New Housing Legislation for 2016
See what states across the country are requiring or considering in the new year.
The start of a new year is a good time to put new legislation into effect and review existing regulations to ensure that they reflect constituents' needs and provide maximum efficiency. Some states have established new rules that may affect apartment-community operations, including pest control, building and safety code adherence, and property insurance, as well as discrimination provisions and lease terminations for abuse survivors.
California, for example, has adopted a host of changes for 2016. In addition to steeper fines for safety and building code violations, mold is now considered a substandard housing condition. And apartment-community owners and managers will need to provide 24 hours' notice of pesticide application inside residents’ apartment homes.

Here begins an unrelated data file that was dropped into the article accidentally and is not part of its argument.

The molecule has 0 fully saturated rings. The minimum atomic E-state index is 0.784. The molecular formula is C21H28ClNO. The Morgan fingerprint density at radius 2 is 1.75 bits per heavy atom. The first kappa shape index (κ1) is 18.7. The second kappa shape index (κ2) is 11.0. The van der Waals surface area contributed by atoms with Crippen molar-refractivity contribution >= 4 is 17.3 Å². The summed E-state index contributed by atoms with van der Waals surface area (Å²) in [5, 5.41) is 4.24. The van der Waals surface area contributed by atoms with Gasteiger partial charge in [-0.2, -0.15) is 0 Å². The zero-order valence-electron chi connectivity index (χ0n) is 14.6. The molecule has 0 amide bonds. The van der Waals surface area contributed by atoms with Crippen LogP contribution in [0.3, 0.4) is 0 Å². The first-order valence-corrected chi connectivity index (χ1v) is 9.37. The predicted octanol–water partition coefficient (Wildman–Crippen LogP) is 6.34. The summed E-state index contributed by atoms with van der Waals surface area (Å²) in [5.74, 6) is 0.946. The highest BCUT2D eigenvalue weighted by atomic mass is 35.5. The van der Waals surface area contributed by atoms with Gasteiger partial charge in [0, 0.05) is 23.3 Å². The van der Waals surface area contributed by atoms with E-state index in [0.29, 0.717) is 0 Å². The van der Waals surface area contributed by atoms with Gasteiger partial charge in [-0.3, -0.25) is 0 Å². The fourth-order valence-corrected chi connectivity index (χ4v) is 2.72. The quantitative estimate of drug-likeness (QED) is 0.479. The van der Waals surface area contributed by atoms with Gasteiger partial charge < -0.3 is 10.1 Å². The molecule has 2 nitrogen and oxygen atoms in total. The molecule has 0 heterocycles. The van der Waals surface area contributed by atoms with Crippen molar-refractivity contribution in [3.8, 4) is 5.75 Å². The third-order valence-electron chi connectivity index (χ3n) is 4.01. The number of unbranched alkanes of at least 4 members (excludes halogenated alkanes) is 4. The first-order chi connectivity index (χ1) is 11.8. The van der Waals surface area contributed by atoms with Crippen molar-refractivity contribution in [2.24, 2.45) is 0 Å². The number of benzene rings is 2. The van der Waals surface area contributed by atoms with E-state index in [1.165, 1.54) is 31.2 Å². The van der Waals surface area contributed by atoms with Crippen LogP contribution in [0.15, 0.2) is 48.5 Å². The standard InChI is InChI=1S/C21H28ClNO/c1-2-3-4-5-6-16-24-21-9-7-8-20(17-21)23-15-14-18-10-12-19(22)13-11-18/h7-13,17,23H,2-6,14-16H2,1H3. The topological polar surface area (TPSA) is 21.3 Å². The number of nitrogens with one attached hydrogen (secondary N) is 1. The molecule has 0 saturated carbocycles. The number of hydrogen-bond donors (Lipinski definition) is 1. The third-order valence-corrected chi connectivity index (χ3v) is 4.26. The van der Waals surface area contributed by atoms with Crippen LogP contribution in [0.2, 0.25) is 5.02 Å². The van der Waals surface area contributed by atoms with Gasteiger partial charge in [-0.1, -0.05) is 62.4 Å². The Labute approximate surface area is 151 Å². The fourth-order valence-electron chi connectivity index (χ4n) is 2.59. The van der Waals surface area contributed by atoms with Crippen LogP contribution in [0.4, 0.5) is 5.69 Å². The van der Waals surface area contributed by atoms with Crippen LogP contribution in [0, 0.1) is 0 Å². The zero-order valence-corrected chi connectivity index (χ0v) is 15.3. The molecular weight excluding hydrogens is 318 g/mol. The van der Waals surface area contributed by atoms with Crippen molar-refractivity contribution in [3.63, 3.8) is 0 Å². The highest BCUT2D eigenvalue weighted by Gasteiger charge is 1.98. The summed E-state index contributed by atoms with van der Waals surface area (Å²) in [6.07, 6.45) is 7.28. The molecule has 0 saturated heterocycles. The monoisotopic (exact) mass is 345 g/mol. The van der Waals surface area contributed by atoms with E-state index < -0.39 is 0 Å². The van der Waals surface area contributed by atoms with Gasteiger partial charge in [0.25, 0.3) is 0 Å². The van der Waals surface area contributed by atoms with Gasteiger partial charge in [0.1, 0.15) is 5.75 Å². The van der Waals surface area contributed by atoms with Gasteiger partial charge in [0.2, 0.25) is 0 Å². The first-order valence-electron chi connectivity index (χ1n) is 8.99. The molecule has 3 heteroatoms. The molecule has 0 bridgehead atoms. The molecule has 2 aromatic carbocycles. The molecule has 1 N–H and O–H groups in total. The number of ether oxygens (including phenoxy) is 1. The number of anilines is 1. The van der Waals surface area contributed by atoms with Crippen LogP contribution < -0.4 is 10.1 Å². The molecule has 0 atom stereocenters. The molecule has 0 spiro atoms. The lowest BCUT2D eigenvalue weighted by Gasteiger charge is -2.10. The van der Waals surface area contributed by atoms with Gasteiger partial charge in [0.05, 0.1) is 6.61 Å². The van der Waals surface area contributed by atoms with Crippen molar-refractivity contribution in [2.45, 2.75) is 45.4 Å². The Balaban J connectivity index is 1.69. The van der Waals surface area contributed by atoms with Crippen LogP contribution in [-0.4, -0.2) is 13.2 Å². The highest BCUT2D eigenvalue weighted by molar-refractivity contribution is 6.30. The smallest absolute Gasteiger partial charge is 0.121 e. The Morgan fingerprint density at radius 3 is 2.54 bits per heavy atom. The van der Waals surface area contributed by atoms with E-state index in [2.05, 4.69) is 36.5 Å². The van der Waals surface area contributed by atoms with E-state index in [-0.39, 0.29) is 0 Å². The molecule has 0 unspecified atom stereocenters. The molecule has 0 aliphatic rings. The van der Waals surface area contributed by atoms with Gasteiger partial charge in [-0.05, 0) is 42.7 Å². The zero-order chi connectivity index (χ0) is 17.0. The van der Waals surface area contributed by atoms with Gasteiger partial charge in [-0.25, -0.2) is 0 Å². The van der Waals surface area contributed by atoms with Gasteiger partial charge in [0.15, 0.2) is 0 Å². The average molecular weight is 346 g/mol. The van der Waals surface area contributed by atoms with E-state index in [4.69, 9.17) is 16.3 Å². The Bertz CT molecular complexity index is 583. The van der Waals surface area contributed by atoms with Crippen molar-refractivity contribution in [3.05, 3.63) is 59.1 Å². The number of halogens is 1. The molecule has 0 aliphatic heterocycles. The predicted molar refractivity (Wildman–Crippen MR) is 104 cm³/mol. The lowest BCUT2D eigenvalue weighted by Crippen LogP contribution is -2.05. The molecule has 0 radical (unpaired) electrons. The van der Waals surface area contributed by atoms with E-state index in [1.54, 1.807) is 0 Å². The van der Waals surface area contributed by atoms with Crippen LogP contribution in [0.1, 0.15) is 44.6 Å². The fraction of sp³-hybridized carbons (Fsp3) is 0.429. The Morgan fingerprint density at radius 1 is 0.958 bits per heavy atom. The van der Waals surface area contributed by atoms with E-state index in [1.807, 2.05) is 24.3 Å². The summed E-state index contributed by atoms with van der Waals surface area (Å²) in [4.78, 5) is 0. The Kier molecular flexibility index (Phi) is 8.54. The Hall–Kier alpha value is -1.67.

Also, apartment-community owners and managers are prohibited from discriminating in residency decisions based on citizenship, language spoken or immigration status, and they must allow survivors of domestic violence to terminate their leases with 14 days’ notice instead of 30 days'.
Other states enacting legislative changes of note include:
- Georgia (notification to consumer of any personal information shared and with whom as part of background checks);
- New York (extension of rent regulation laws, and limits on rent for capital improvements and number of vacant apartment homes for higher-paying residents);
- North Carolina (freezing of credit reports for children under 16 to prevent identity theft); and
- Oregon (allowance of noncompliance fees for residents who fail to pick up after their pets).
- Also, New Jersey and Rhode Island are reviewing provisions that would prohibit application fees and remove of date of birth from criminal records, respectively.